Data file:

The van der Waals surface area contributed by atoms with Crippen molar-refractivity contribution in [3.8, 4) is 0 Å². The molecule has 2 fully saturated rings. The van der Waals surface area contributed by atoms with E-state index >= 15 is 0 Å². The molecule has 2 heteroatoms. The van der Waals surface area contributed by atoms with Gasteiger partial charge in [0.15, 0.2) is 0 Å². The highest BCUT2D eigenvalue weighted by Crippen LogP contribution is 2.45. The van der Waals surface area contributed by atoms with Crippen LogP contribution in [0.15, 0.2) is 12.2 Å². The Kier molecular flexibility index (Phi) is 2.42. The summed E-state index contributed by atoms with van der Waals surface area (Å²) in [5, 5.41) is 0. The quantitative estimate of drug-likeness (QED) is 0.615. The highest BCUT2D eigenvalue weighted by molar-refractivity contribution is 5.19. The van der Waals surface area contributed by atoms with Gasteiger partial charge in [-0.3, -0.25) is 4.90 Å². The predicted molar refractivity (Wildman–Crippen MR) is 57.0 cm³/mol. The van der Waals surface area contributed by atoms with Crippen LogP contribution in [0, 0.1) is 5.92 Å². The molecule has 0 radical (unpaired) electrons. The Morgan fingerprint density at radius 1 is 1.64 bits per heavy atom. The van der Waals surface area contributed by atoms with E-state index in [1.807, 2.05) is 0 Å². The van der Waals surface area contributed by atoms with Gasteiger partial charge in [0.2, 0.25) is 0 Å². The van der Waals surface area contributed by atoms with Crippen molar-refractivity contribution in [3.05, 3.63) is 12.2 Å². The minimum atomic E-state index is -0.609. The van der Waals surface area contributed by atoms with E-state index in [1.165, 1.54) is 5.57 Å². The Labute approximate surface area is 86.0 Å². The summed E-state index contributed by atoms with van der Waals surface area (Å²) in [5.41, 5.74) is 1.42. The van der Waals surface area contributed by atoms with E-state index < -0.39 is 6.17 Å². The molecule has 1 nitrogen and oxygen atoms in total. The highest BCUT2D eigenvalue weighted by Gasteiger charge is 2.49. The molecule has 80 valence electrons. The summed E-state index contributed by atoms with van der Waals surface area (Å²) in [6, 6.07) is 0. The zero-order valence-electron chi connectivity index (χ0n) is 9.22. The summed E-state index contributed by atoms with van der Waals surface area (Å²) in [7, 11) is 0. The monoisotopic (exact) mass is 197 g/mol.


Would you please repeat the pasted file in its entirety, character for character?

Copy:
The van der Waals surface area contributed by atoms with Crippen molar-refractivity contribution in [3.8, 4) is 0 Å². The molecule has 2 fully saturated rings. The van der Waals surface area contributed by atoms with E-state index >= 15 is 0 Å². The molecule has 2 heteroatoms. The van der Waals surface area contributed by atoms with Gasteiger partial charge in [0.15, 0.2) is 0 Å². The highest BCUT2D eigenvalue weighted by Crippen LogP contribution is 2.45. The van der Waals surface area contributed by atoms with Crippen LogP contribution in [0.15, 0.2) is 12.2 Å². The Kier molecular flexibility index (Phi) is 2.42. The summed E-state index contributed by atoms with van der Waals surface area (Å²) in [5, 5.41) is 0. The quantitative estimate of drug-likeness (QED) is 0.615. The highest BCUT2D eigenvalue weighted by molar-refractivity contribution is 5.19. The van der Waals surface area contributed by atoms with Gasteiger partial charge in [-0.3, -0.25) is 4.90 Å². The predicted molar refractivity (Wildman–Crippen MR) is 57.0 cm³/mol. The van der Waals surface area contributed by atoms with Crippen LogP contribution in [0, 0.1) is 5.92 Å². The molecule has 0 radical (unpaired) electrons. The Morgan fingerprint density at radius 1 is 1.64 bits per heavy atom. The van der Waals surface area contributed by atoms with E-state index in [1.807, 2.05) is 0 Å². The van der Waals surface area contributed by atoms with Gasteiger partial charge in [0.2, 0.25) is 0 Å². The van der Waals surface area contributed by atoms with Crippen molar-refractivity contribution in [3.05, 3.63) is 12.2 Å². The minimum atomic E-state index is -0.609. The van der Waals surface area contributed by atoms with E-state index in [1.165, 1.54) is 5.57 Å². The Labute approximate surface area is 86.0 Å². The summed E-state index contributed by atoms with van der Waals surface area (Å²) in [5.41, 5.74) is 1.42. The van der Waals surface area contributed by atoms with E-state index < -0.39 is 6.17 Å². The molecule has 1 nitrogen and oxygen atoms in total. The highest BCUT2D eigenvalue weighted by Gasteiger charge is 2.49. The molecule has 80 valence electrons. The summed E-state index contributed by atoms with van der Waals surface area (Å²) in [6, 6.07) is 0. The zero-order valence-electron chi connectivity index (χ0n) is 9.22. The summed E-state index contributed by atoms with van der Waals surface area (Å²) in [7, 11) is 0. The monoisotopic (exact) mass is 197 g/mol.